@JeffAtwood, we'll have to agree to disagree on that one. One-character changes are not necessarily 'unsubstantive'. I just don't buy the axiom that 'there is always something else you can improve', at some point you start making stuff up (or making stuff worse) just to get past the hurdles. You also have the case where you arrive after someone has done the big edits, and they've just missed a capitalisation, or something like that. –  Benjol May 8 '12 at 9:02
That aside, I agree, they aren't worthy of cluttering the homepage, so don't clutter the homepage :) –  Benjol May 8 '12 at 9:03
@benjol you can bet on the "this post is nearly perfect, therefore changing one character is acceptable"; it's a risky bet. One in a thousand times, that might be true. For most people's posts, there are at least three things I see that need improving at any given time. I urge you to dream bigger. –  Jeff Atwood May 8 '12 at 17:18

A good way to address this? I would suggest, if the user has edit-everywhere privileges, flag the specific post and bring it to a moderator's attention. They'll sort it out from there. If they don't, then reject their edits due to them lacking actual substance.

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If the edit is to a fresh post, just leave it. I myself do this often--I piggyback on an existing homepage-bump to make minor edits (note that it is good to wait for the 5-minute grace period to be largely over before doing this)

If not, then you should ask a mod--whether via flagging, or chat (if you don't want to be discreet). First, it is better to try notifying the user--you can @notify any user in the revision history, though the autocomplete only works on t tcommenters. If the user persists, then go bug a mod. On smaller sites, I guess it's OK to just bug a mod first (or ask their opinion on chat without naming names)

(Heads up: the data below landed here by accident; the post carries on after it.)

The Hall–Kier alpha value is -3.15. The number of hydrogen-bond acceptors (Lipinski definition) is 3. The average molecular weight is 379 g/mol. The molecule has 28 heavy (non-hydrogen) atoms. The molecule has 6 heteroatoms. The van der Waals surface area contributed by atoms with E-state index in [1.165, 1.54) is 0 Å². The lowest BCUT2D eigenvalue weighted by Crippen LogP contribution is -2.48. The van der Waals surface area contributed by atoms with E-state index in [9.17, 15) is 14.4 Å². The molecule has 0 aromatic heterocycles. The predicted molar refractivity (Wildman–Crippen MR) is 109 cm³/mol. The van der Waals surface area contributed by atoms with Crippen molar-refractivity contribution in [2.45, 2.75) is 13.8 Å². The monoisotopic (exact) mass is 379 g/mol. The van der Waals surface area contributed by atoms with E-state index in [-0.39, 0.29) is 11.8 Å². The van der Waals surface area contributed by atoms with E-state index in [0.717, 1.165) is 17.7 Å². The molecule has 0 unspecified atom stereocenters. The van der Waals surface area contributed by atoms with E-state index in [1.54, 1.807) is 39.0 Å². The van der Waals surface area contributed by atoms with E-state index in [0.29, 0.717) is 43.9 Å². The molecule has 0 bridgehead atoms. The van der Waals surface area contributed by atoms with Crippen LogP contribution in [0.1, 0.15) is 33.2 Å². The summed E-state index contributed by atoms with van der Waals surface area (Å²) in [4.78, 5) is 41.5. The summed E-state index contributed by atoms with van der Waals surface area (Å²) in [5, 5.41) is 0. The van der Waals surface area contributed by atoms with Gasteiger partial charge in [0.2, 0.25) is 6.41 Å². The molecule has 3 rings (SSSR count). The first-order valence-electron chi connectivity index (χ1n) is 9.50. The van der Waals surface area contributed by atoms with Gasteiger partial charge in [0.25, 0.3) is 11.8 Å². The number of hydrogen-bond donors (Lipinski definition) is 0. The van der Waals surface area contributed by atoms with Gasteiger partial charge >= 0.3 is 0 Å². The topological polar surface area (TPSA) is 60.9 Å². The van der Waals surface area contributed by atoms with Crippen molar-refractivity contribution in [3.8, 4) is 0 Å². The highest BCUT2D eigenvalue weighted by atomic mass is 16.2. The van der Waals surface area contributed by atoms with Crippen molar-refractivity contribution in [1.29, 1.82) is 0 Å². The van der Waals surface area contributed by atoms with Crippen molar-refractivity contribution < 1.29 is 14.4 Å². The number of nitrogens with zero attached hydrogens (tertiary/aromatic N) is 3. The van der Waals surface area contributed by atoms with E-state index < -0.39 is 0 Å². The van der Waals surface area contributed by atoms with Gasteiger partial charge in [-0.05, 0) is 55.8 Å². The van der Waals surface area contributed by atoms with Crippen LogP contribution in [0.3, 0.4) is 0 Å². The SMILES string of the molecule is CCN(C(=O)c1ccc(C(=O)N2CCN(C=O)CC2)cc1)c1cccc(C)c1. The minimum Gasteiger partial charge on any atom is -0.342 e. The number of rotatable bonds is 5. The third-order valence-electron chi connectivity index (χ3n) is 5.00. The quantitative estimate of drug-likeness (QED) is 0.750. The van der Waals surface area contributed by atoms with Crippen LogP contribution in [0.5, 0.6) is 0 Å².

Also, you ought to swoop in on the trivial-edit-bump and make it into a substantial edit wherever possible.

Note that trivial edits should always be rejected for users without edit privileges. ALWAYS! ....THEY MUST LEARN!!! {*}

*IIRC, opinion is actually divided on this issue--just wanted to push mine ;-)

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@Arjan I try to, it sometimes escapes me.. Added a note in post, thanks! –  Manishearth May 2 '12 at 16:52

I think your issue is not really with the quantity of edits. I think you believe that this particular user may have their personal threshold for what constitutes a worthwhile edit set too low. This is manifested both by a large quantity of edits (which by itself is not a problem) and by some inappropriate edits (which is a problem).

If you flag the inappropriate edits, and this happens repeatedly, that should act as a brake for that user. If it doesn't, well, at least the moderators have been warned.

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It can be partially an issue of quantity: there's the home page crowding with bumped questions, and the fact that if it were just one in a thousand of dubious quality, they could be swept under the rug (or fixed), without any need to address the user's behavior on the whole. –  Jefromi May 2 '12 at 16:22

What's a good way to address this, preferably something other than a post on the site's meta that obviously calls out a specific user?

I don't think there is a better way than to open a question on the meta site. Instead of making the question focused on that single user, you can make it focused on those type of edits, but still using the edits of that user as example. In this way, other users would learn what they should be doing.

Changing the style used in the question, such as when merely changing it from American English (where the comma following a quote is written inside the quotation marks), to British English (where the comma is written outside the quotation marks) or vice versa, is not what I consider a primary edit. Still, if the edit doesn't pump too much old questions on top of the front page, there is few damage done.